While China’s One Belt, One Road initiative stands out for its scale and scope, it finds common cause with existing initiatives to integrate Eurasia. For example, the Central Asia Regional Economic Cooperation (CAREC) Program is a partnership of 11 countries and six multilateral organizations. Since 2001, CAREC has mobilized nearly $30 billion in infrastructure investments. The Transport Corridor Europe-Caucasus-Asia (TRACECA) Intergovernmental Commission and Permanent Secretariat support multimodal transportation networks throughout the region and integration with the EU’s Trans-European Networks (TEN).

Central and Eastern Europe, which straddles the EU border, is engaged with China through the 16+1 initiative to foster cooperation, development and economic growth. The €2.5 billion Belgrade-Budapest High Speed Rail project is just one result of this dialogue. China’s BYD, the largest manufacturer of rechargeable batteries in the world, recently announced a €20 million investment in an electric bus assembly plant in Hungary. In November 2016, a direct freight train from China arrived in Latvia’s capital Riga. The new freight service will connect with the planned Rail Baltica project once it is built.

The Caucasus stand to gain immensely from the new Silk Road. DHL now relies on a Trans-Caucasus route for service between China and Turkey. After crossing Kazakhstan, goods are ferried across the Caspian Sea to Baku then transported overland to ports on Georgia’s Black Sea coast. Last year, the Anaklia Development Consortium (ADC), a JV between US firm Conti Corp and TBC Holdings of Georgia, was awarded a contract to build a $2.5bn deep sea port in Georgia. APM Terminals is expanding Poti Sea Port further down the Georgian coast. Baku will host the crossroads of this new Silk Road route and the North-South corridor connecting Iran to Russia and Western Europe. The EBRD recently pledged support for the North-South corridor.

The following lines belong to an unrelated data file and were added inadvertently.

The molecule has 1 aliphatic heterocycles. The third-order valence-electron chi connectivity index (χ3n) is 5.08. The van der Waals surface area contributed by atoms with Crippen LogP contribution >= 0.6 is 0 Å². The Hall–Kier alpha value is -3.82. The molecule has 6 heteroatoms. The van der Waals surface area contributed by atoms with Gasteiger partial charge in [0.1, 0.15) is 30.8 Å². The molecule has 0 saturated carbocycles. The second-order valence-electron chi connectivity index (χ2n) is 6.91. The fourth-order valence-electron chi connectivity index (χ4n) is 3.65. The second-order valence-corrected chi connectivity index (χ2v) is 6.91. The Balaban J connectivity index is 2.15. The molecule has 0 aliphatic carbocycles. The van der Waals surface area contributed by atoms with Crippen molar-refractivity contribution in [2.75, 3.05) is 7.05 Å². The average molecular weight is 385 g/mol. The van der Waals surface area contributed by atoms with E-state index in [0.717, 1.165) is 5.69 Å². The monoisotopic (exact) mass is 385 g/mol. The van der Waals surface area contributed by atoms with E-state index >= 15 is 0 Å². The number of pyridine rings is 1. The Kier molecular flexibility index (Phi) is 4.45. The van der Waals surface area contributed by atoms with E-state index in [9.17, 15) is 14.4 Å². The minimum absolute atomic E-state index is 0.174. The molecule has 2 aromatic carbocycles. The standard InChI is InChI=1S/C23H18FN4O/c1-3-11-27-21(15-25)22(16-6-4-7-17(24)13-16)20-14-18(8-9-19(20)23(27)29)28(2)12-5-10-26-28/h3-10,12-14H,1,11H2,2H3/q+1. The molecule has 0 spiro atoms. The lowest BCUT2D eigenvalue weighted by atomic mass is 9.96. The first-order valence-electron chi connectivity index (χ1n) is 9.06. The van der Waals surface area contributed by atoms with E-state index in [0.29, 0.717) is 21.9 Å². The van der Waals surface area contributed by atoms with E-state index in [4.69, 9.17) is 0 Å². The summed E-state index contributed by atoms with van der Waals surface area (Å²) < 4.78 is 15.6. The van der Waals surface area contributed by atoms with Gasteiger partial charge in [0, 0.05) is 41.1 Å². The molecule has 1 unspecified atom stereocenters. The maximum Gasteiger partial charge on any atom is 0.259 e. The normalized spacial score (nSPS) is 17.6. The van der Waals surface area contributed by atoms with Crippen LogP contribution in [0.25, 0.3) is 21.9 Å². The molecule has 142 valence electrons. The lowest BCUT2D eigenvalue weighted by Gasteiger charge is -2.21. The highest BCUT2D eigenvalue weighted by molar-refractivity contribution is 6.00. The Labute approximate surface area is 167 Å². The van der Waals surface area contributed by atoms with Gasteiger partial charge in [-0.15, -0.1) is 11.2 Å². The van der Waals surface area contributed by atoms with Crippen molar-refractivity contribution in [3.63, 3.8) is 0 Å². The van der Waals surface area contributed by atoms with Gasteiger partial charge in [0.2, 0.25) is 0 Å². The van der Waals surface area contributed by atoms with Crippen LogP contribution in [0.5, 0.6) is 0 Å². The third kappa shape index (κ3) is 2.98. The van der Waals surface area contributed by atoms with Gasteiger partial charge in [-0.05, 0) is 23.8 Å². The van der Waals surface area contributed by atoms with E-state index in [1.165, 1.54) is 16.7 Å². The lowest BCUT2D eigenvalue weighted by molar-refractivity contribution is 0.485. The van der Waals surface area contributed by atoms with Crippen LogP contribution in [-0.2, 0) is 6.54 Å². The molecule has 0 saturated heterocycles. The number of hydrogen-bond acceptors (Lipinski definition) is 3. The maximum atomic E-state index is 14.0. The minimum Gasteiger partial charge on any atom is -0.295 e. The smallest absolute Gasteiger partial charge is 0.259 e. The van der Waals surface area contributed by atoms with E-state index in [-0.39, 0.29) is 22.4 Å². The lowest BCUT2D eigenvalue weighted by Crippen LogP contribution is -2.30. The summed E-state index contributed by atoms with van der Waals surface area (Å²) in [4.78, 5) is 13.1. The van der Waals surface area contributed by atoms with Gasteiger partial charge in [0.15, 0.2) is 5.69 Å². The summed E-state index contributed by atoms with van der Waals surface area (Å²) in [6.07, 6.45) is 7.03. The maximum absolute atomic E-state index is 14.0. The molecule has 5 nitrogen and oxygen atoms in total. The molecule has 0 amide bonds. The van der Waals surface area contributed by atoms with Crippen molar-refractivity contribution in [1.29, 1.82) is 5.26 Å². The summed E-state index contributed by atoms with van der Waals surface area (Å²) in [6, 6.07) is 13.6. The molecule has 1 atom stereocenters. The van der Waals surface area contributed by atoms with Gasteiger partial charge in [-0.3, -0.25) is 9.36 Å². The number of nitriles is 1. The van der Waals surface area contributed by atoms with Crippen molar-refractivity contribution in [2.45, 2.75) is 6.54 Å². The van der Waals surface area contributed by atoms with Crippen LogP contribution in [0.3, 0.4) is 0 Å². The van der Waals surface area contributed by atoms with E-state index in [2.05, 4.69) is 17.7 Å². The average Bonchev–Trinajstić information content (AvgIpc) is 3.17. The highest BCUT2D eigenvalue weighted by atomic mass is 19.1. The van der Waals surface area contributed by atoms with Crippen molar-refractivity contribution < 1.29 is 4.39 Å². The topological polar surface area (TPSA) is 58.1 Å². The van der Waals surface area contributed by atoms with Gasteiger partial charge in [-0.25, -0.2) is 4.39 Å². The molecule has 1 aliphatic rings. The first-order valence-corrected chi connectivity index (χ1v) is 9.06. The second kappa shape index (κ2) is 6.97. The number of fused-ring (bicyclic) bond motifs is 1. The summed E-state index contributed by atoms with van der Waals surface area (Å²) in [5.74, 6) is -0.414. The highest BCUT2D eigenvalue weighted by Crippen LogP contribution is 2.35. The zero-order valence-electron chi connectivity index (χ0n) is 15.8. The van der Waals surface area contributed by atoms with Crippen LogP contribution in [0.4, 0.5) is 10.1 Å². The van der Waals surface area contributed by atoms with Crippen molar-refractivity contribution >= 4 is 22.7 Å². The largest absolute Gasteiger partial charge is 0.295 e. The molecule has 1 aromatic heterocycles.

Central Asian countries have positioned themselves to reap huge benefits from Silk Road trade and investment. Kazakhstan Temir Zholy (KTZ, or ‘Kazakh Railways’) has pledged $44 billion to reduce travel times between China and Germany. In partnership with DP World, it operates the Khorgos Eastern Gate Special Economic Zone on the Chinese border. In December 2014, KTZ inaugurated service through Turkmenistan to Iran. The rapprochement between Iran and the international community is opportune for the Silk Road since the country is a veritable keystone along the route. India recently announced plans to invest $500 million in the Chabahar port project in Iran which will provide key access to Afghan mining projects. In turn, these investments will link to the recently launched Turkmenistan-Afghanistan railroad that will eventually extend to Tajikistan. Such initiatives tie in with ongoing efforts such as the US-backed Central Asia South Asia Power Transmission Project (CASA 1000) and Turkmenistan-Afghanistan-Pakistan-India (TAPI) Pipeline.

Pakistan was one of the first countries to benefit from China’s new Infrastructure Diplomacy with the China-Pakistan Economic Corridor (CPEC), a $46 billion program of investments focused on power and transportation. The effort will link Gwadar Port in Pakistan via road, rail and pipeline to China’s western border. The British High Commissioner for Pakistan recently announced the UK would become an active participant in CPEC.


Silk Road initiatives support the integration of Eurasia through investments in infrastructure that offer benefits from China to the UK. While China’s OBOR may be the most recent and ambitious Silk Road program, it is builds on a number of previous efforts. As evidenced by recent successes, the Silk Road program offers opportunities for a wide range of stakeholders, including Western companies and host country governments.

The Silk Road Investment Forum to be held at Asia House on 06-07 April 2017 is the premier event for Eurasian infrastructure investment. It will bring together the leading investors, advisors, officials, contractors and suppliers contributing to successful Silk Road initiatives. To become part of the most significant infrastructure program in modern history, register now for the Silk Road Investment Forum in London 06-07 April 2017:


Brien Desilets is the Founder and Managing Director of Claret Consulting.